The mad scientist workflow: Some examples of using python and R within SPSS

I figured I would share some of the scripts I have been recently working on to produce a set of figures on a regular basis for reports. SPSS GGRAPH can not be directly parameterized within macro’s (at least without a lot of work – see a counter example of Marta Garcia-Granero’s macro for Kalbfleisch-Prentice 95%CI for survival), but can be called using python code. Jon Peck has some examples at the Developerworks blog, and here I will show some more! I am also going to show how to make some automated maps in R using the ggmap package, with which you can grab various basemap tiles from online and superimpose point data.

So lets provide some example data to work with.

DATA LIST FREE / Id (A1) Crime (A8) Hour (F2.0) Lon Lat (2F16.8). BEGIN DATA 1 Robbery 18 -74.00548939 41.92961837 2 Robbery 19 -73.96800055 41.93152595 3 Robbery 19 -74.00755075 41.92996862 4 Burglary 11 -74.01183343 41.92925202 5 Burglary 12 -74.00708100 41.93262613 6 Burglary 14 -74.00923393 41.92667552 7 Burglary 12 -74.00263453 41.93267197 END DATA. DATASET NAME Crimes.

And now let’s say you want to make a graph of the hours of the day that Robberies occur in. Many small to mid-range police departments have few serious crimes when examining over shorter time spans (like a week or a month). So one type of chart I like to use are histogram like dot plots. Here is an example for the entire dataset in question.

GGRAPH /GRAPHDATASET NAME="graphdataset" VARIABLES=Hour MISSING=LISTWISE REPORTMISSING=NO /GRAPHSPEC SOURCE=INLINE. BEGIN GPL PAGE: begin(scale(600px,300px)) SOURCE: s=userSource(id("graphdataset")) DATA: Hour=col(source(s), name("Hour")) TRANS: bottom=eval(0) TRANS: top=eval(10) TRANS: begin=eval(7) TRANS: end=eval(14.5) COORD: rect(dim(1,2)) GUIDE: axis(dim(1), label("Hour of Day"), delta(1)) GUIDE: axis(dim(2), null()) GUIDE: text.title(label("Crimes by Hour Reported")) SCALE: linear(dim(1), min(1), max(22.5)) SCALE: linear(dim(2), min(0), max(3)) ELEMENT: polygon(position(link.hull((begin+end)*(bottom+top))), color.interior(color.lightblue), transparency.interior(transparency."0.5"), transparency.exterior(transparency."1")) ELEMENT: point.dodge.asymmetric(position(bin.dot(Hour, dim(1), binWidth(1))), color.interior(color.darkgrey), size(size."30")) PAGE: end() END GPL.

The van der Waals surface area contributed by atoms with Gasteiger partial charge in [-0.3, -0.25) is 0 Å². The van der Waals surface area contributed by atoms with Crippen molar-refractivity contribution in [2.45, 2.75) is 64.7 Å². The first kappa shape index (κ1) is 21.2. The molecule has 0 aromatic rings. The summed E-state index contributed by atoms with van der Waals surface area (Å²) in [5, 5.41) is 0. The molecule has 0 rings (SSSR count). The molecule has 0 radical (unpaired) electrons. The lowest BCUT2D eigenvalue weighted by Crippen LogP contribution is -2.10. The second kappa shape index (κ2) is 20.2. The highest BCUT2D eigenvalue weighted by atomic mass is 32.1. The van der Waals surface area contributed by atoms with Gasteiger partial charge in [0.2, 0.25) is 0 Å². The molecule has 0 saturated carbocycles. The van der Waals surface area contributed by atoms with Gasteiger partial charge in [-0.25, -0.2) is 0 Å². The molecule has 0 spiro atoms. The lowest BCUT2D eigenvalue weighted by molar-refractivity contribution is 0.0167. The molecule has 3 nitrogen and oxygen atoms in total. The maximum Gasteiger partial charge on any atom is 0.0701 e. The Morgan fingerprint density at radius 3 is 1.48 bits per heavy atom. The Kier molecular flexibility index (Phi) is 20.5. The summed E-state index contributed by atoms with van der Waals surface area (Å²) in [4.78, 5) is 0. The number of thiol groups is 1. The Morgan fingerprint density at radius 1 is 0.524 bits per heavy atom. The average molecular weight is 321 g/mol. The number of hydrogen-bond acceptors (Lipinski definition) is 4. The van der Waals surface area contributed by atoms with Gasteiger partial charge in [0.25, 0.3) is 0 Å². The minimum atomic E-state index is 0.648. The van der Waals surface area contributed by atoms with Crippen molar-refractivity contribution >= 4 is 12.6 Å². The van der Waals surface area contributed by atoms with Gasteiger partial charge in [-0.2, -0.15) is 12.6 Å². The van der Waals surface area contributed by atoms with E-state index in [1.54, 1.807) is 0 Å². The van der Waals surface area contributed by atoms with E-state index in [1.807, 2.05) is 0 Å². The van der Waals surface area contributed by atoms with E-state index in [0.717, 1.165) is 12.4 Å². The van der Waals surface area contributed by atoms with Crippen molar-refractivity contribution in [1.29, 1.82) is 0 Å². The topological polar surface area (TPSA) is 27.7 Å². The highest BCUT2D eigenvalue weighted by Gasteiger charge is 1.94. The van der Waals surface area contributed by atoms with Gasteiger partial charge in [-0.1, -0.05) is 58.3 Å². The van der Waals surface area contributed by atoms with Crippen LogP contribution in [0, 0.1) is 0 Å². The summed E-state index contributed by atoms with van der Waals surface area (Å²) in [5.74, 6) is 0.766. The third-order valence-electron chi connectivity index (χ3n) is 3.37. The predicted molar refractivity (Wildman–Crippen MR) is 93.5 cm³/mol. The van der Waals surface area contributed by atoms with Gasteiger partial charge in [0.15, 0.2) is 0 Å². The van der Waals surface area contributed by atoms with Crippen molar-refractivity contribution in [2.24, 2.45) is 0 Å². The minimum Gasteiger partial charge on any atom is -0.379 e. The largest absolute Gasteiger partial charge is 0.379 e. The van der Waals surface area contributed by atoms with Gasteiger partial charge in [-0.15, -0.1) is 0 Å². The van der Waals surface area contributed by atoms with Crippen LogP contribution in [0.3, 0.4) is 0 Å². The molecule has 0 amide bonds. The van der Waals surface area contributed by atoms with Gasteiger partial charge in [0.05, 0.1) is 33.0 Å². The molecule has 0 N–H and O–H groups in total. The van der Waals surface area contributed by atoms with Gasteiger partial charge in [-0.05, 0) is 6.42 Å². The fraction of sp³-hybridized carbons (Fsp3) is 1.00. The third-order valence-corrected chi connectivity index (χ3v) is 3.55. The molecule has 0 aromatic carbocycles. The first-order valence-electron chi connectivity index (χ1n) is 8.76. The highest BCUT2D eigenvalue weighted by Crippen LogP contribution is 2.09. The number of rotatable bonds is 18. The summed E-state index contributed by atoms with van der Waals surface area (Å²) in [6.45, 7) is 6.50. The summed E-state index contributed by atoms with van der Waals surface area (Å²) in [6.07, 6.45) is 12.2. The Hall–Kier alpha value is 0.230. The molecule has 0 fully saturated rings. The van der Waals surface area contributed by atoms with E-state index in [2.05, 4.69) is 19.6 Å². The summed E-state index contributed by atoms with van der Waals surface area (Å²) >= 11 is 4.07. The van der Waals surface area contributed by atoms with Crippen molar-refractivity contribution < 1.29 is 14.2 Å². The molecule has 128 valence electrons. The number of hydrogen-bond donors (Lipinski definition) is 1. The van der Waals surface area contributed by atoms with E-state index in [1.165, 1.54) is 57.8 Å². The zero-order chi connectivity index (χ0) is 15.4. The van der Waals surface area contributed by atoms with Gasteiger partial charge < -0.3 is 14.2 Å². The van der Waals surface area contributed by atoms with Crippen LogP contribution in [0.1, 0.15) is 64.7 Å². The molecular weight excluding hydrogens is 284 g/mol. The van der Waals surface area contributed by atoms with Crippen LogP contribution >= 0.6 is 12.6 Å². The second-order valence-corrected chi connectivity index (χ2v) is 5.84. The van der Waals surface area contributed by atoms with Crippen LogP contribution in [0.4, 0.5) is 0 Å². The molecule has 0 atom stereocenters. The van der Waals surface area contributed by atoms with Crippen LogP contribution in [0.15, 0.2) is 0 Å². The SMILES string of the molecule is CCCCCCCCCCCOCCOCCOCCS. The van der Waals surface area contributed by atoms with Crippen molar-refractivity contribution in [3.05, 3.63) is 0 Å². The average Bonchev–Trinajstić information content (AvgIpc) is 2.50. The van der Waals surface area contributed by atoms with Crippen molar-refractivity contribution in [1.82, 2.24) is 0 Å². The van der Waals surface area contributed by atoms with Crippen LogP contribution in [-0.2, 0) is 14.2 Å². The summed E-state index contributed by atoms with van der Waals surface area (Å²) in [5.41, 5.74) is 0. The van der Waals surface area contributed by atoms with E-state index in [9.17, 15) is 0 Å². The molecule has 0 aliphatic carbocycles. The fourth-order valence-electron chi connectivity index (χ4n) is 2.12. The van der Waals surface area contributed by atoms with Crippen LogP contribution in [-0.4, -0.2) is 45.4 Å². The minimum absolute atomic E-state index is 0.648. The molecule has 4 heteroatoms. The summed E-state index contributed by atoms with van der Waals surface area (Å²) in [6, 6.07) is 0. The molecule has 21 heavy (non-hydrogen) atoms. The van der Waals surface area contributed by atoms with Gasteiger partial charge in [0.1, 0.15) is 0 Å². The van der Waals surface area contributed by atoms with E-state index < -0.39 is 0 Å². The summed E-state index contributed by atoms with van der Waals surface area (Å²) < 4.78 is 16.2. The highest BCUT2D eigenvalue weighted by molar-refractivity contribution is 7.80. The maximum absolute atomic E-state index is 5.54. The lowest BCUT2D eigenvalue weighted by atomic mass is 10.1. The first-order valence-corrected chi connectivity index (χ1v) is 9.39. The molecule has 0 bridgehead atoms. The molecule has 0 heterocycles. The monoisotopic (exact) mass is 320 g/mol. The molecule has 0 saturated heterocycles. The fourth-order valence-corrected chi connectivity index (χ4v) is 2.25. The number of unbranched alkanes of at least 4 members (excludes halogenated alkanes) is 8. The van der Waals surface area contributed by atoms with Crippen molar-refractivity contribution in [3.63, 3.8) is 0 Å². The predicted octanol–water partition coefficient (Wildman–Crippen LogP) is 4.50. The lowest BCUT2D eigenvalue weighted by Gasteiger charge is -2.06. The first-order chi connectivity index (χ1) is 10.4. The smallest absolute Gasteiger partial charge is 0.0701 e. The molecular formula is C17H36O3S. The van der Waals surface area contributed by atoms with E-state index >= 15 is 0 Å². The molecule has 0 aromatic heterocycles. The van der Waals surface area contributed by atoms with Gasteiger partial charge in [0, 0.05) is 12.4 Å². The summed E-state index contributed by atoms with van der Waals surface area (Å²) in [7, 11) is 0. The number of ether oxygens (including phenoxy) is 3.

One of the things I like to do though is to make charts for different subsets of the data. One way is to use FILTER to only plot a subset of the data, but a problem with this approach is the fixed aspects of the chart, like the title, do not change to reflect the current data. Here I will use FILTER in combination with a python BEGIN PROGRAM ... END PROGRAM block to grab the crime type to insert into the title of the graph.

COMPUTE Bur = (Crime = "Burglary"). FILTER BY Bur. BEGIN PROGRAM. import spss MyVars = [1] dataCursor=spss.Cursor(MyVars) MyData=dataCursor.fetchone() dataCursor.close() CrimeType = MyData[0].strip() print CrimeType END PROGRAM. FILTER OFF.

So when grabbing the SPSS case data, python respects the current FILTER on the dataset. First I set an array, MyVars, to grab the variables I want. Here I only want the Crime variable, which is the second variable in the dataset. Python’s arrays are indexed at zero, so I end up wanting the variable in the [1] position. Then SPSS has a set of functions to grab data out of the active dataset using spss.Cursor. What I do is use the fetchone() object property to only grab the first row of data, and assign it the name MyData. Then after closing the cursor using dataCursor.close(), I access the string that is in the first location in the array MyData and use the strip() property to clean up trailing blanks in the string (see this example on Stackoverflow for where this was handy). When running the above code you can see that it prints Burglary, even though the burglary cases are not the first ones in the dataset. Now we can extend this example to insert the chart title and submit the GGRAPH syntax.